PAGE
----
2. (modifier) greeting.
Ko ngā kōrero ‘whakatau’ ki tōku nei mōhio he kōrero mihimihi ki te hunga kua tae mai, he whakamārama i te kaupapa i tae mai ai rātou, he kōrero whakarata noa i te manuhiri (Rewi 2005:67). / I understand, the speech of 'whakatau' to be a speech of greeting to the people who have arrived, an elucidation of the purpose that they have come for, a speech to placate the visitors.
3. (noun) speech of greeting, tribute - introductory speeches at the beginning of a gathering after the more formal pōhiri. Often take place in the evening after karakia in the meeting house. The focus of mihimihi is on the living and peaceful interrelationships.
1. (noun) toru, Toronia toru - an erect, many-branched small tree with branches directed upwards. Alternate leaves long, narrow, thick, leathery and smooth on both sides. Flowers are small and yellowish. Found in the northern North Island.
See also toru
1. (noun) final night at a tangihanga when informal farewells to the deceased are made.
I te pō i mua o te tanumanga o te tūpāpaku, ka hui ngā tāngata katoa ki mua i te wharemate whakangahau ai i te whānau pani, ā, ki te whakanui i te tūpāpaku. E kīia ana ko te pō mihimihi tēnei. / On the night before the burial of the deceased, everybody gathers in front of the wharemate to entertain the breaved family and to honour the deceased. This is called the pō mihimihi (night of greetings).
See also tangihanga
1. (noun) weeping, crying, funeral, rites for the dead, obsequies - one of the most important institutions in Māori society, with strong cultural imperatives and protocols. Most tangihanga are held on marae. The body is brought onto the marae by the whānau of the deceased and lies in state in an open coffin for about three days in a wharemate. During that time groups of visitors come onto the marae to farewell the deceased with speech making and song. Greenery is the traditional symbol of death, so the women and chief mourners often wear pare kawakawa on their heads. On the night before the burial visitors and locals gather to have a pō mihimihi to celebrate the person's life with informal speeches and song. In modern times, on the final day the coffin is closed and a church service is held before the body is taken to the cemetery for burial. A takahi whare ritual is held at the decease's home and a hākari concludes the tangihanga.
(Te Pihinga Study Guide (Ed. 1): 80-82; Te Māhuri Study Guide (Ed. 1): 56-57; Te Pihinga Textbook (Ed. 2): 109-112;)
Ka mōhio ana te iwi kāinga he tūpāpaku tō rātau, ka haere katoa mai rātau ki te marae ki te tangi. Ka mutu ana tā rātau nei tangi, kua wātea rātau ki te whakapai i ngā moenga o roto i te wharenui mō ngā ope whakaeke, ā, ki te taka kai anō hoki mā aua ope. Ko tēnei te mahi a te iwi kāinga - he mahi i ngā mahi e pā ana ki tēnei mea ki te manaaki tangata. Ko te mahi a ngā koroua he whaikōrero, he mihi ki ngā ope whakaeke. Ko te mahi a ngā kuia he karanga i ngā ope whakaeke, ā, he tangi. Kāore kē he āwangawanga o te whānau pani ki te manaaki i te manuhiri. Ko tā rātau mahi he noho i te taha o te tūpāpaku tae noa ki te rā e ngaro ai te tūpāpaku ki te kōpū o Papatūānuku...Ka hemo ana te tangata ka uhia ia ki te tapu...Ka haria ake ana te tūpāpaku ki te marae, ka whakatakotoria ki roto i te wharemate...Kātahi ka tīmata te whakaeke mai o ngā manuhiri o ētahi atu wāhi ki te tangi, ki te mihi, ki te poroporoaki ki te tūpāpaku. (RR 1974:20-21). / When the home people know that they have a body of a deceased person they all come to the marae to mourn. When their weeping is finished they are free to prepare the beds in the meeting house for the visiting parties and to prepare food for those groups. This is the task of the home people - carrying out the tasks of providing hospitality. The job of the elderly men is making speeches and greeting the groups coming on. The task of the elderly women is calling on the visiting groups, and weeping. The bereaved family do not have to worry about hosting the visitors. Their task is to sit beside the body right up until the deceased disappears into the womb of Papatūānuku...When a person dies he/she becomes tapu...When the body is taken to the marae it is laid out in a wharemate...Then the visitors of other places begin to arrive to weep, greet and make farewell speeches to the deceased.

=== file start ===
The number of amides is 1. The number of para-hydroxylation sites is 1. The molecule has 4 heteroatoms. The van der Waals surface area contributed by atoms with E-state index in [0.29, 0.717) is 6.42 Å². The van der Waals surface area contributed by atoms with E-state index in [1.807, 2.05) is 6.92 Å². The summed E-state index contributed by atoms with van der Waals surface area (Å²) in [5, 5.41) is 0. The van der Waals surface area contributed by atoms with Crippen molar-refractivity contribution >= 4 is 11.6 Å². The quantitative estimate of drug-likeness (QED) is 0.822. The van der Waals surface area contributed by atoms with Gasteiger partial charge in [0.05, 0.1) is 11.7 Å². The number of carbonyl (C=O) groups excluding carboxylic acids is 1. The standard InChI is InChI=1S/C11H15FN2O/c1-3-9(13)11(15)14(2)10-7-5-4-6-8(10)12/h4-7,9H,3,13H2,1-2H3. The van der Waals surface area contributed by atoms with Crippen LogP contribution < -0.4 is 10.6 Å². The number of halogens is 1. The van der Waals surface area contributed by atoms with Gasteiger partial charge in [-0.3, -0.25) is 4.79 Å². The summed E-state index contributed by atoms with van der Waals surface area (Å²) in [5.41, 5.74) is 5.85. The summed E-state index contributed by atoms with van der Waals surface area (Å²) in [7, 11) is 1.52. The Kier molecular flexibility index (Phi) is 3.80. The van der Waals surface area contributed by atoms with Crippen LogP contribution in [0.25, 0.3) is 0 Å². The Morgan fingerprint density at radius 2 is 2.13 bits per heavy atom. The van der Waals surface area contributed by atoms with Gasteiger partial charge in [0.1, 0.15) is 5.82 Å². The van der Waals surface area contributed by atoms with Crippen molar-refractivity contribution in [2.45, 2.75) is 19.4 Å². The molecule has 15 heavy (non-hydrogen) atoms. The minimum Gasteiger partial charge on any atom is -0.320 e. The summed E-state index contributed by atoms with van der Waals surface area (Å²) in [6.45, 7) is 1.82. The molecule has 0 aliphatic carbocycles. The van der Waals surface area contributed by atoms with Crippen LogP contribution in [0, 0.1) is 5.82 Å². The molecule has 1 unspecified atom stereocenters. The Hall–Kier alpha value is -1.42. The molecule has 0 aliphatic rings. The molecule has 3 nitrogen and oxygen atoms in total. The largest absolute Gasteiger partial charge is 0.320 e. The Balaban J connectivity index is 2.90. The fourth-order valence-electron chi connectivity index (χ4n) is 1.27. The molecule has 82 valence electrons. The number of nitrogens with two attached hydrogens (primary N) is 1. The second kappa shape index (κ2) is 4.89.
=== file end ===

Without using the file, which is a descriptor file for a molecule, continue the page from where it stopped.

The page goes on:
2. (noun) a ceremony to remove tapu from a new house or canoe.
(Te Pihinga Textbook (Ed. 2): 170-171;)
3. (noun) karakia (ritual chants) and customs for the opening of new houses, canoes and other events.
Nā ngā kaumātua o Te Arawa i wewete ngā tapu o ōna whakairo, i karakia te karakia o te waere, te kawa, te toki, te takapou (TTT 1/10/1922:8). / The elders of Te Arawa removed the tapu from its carvings, recited the incantations of the waere (clearing the tapu of the building), of the kawa (calling on the powers to ruruku, or bind together, the uprights and rafters of the building), the toki (incantation addressed to the tree from which the carvings were made using the toki, or axe) and the takapou (incantation lifting the tapu to enable the entry of women into the house and spreading the mat of occupation and use).
4. (noun) marae protocol - customs of the marae and wharenui, particularly those related to formal activities such as pōhiri, speeches and mihimihi. This seems to be a modern extension of the word.
Kāti, nō te taenga mai o Kuīni Irihāpeti Te Tuarua ki Rotorua i te 2 o Hānuere 1954, takahia ana e Heke te kawa, he ruarua nei ngā miniti e hauoraora ake ana tana kōrero ki te Kuīni mō te takoha roera, arā, mō te tokotoko hiriwa (TTR 2000:27). / Well, when Queen Elizabeth II arrived at Rotorua on 2 January 1954, Heke broke protocol by speaking animately to the Queen for several minutes about the royal gift of the silver cane.